An IMT practitioner would begin by determining the cause of the discomfort. This might be local (at the shoulder), regional (for example, the neck and arm), systemic (inflammation of all joints, immune system breakdown), or complete body (infection in the circulatory system). If the practitioner finds no signs of tissue failure at the shoulder, he or she may look into the 5th cervical vertebral body. This portion of the spine innervates the tissues and structures of the shoulder girdle region.
- Low Back Pain
A more complicated case might include persistent low back pain that is not responding to therapy. In this situation, the IMT practitioner would examine the organs in the lower back. A gastrointestinal disease, for example, might cause malfunction in the sigmoid colon (the end of the colon). Alternatively, it might have lost its integrity, resulting in a 'leaky gut' condition. If the client has food allergies, the IMT practitioner will look into the cecum and ileocecal valve (the beginning of the colon), which are frequently linked to low back discomfort.
The practitioner may also examine the L5 disc. The L5 disc has a variety of cell and fiber types. IMT has created particular strategies for dealing with issues in these fibers. When combined with bone, joint, and nerve tension treatments, they can fully eliminate low back pain.
- Hip Pain
A protective muscular spasm of the right pelvic muscles (such as the iliacus and psoas), fascial dysfunction in the specialized gluteal fascia of the buttocks, a spasm in the arteries of the right pelvic bowl, and constrictions of the veins in the right pelvic bowl can all cause pain in the right hip. Nerve stress is also possible. All of these symptoms might be caused by a 'bone bruise' on the right ilium. When a bone bruise occurs, the body often produces muscle spasms, arterial spasms, and other tissue responses to limit mobility in the region and preserve the bone bruise. The IMT practitioner can access that bone bruise, use ‘The Bone Bruise Technique’ (developed by IMT) and eliminate all the secondary protective modes.
How IMT Works?
One of the most amazing aspects of the human body is its capacity and propensity to repair itself. Most health issues, whether acute or chronic, are merely the result of blockages and other dysfunctions that impede various elements of the body from recovering fully and mending optimally. These dysfunctions may be inherited or produced by an accident, injury, or acute/repetitive trauma.
Furthermore, an environmentally challenged world and emotional pressures can overburden the body's immunological and filtration systems to the point where they can no longer handle the buildup of toxins effectively and efficiently. These are only a handful of the most prevalent ones. The basic principle of IMT is to identify the source of the dysfunction and restore the body's normal structural and physiologic function.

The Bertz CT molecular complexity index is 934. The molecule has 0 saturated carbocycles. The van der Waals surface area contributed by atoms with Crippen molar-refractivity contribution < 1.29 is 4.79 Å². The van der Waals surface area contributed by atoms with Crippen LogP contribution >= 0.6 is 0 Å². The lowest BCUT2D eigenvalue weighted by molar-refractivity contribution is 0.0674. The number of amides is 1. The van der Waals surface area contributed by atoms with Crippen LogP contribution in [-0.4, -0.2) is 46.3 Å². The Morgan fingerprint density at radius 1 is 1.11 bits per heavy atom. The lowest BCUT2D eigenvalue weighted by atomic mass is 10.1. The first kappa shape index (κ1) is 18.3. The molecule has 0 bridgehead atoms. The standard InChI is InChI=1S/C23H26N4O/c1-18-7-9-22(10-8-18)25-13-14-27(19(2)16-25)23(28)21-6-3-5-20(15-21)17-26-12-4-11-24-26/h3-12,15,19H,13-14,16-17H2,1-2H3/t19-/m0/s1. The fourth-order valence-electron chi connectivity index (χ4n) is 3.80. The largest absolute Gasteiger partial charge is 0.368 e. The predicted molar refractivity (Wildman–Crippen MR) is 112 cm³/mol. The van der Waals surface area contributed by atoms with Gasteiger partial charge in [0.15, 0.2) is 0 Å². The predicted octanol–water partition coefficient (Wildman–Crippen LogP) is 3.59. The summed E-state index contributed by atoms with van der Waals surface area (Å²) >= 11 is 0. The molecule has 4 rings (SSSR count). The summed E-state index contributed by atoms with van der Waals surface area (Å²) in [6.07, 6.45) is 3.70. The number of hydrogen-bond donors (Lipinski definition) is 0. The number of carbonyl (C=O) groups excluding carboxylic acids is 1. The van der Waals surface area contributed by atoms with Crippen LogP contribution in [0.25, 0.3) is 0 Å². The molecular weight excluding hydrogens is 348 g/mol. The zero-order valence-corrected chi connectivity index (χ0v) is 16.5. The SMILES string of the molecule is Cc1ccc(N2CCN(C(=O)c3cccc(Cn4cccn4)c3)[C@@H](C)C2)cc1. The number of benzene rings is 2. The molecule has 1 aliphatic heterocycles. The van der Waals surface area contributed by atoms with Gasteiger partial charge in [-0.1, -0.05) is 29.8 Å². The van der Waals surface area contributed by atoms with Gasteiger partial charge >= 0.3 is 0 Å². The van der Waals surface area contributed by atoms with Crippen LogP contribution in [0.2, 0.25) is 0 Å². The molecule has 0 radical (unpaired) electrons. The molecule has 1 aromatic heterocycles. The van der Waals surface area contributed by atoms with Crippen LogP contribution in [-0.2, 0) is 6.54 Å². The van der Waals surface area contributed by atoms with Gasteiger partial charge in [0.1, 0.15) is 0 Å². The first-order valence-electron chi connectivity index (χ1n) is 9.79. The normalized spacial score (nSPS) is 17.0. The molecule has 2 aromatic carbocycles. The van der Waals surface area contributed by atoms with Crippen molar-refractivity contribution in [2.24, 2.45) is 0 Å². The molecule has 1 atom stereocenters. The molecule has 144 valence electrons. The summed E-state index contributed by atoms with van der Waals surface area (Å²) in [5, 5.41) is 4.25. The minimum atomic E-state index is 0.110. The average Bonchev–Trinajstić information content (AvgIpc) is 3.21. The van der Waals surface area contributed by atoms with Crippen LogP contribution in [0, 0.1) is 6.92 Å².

Once these natural functions are restored, the body's innate healing capacities return to normal. This non-invasive Integrative Manual Therapy concept embodies the medical oath of "First, do no harm." While IMT is a hands-on approach, it differs significantly from massage and typical physical therapy. Patients are completely dressed. The therapeutic method is effective, yet it is gentle and non-aggressive.
Once these natural functions are restored, the body's innate healing capacities return to normal. This non-invasive Integrative Manual Therapy concept embodies the medical oath of "First, do no harm." While IMT is a hands-on approach, it differs significantly from massage and typical physical therapy. Patients are completely dressed. The therapeutic method is effective, yet it is subtle and non-aggressive.
The diagnostic evaluation checks various body tissues such as muscles, arteries, veins, lymph vessels, connective tissue, organs, and bone. Integrative diagnostics structurally breaks down the dysfunctional chain of command. The tale of the body will begin to emerge by exposing the faulty tissues that are causing the localized discomfort. In certain circumstances, the major issue is localized pain. In other circumstances, it might represent a zone of defense or compensation for other faulty structures.
Integrative Manual Therapy (IMT) Techniques
When using Integrative Manual Therapy (IMT) to treat patients, many different types of techniques are used. The following is a partial list of treatment techniques more commonly used and what they do.
- Myofascial Release
The treatment focuses on discomfort that is thought to be caused by myofascial tissues, which are the strong membranes that surround, link, and support your muscles.
Myofascial pain differs from other forms of pain in theory because it is caused by "trigger points," which are stiff, anchored places inside the myofascial tissue. However, the discomfort caused by a trigger point is sometimes difficult to pinpoint.
The therapist uses gentle physical pressure to pinpoint myofascial regions that feel rigid and fixed rather than elastic and malleable during myofascial release treatment. These locations, which are not usually near the cause of pain, are considered to impede muscle and joint mobility, contributing to generalized muscular discomfort.
The focused manual pressure and stretching used in myofascial release therapy loosen up restricted movement, leading indirectly to reduced pain.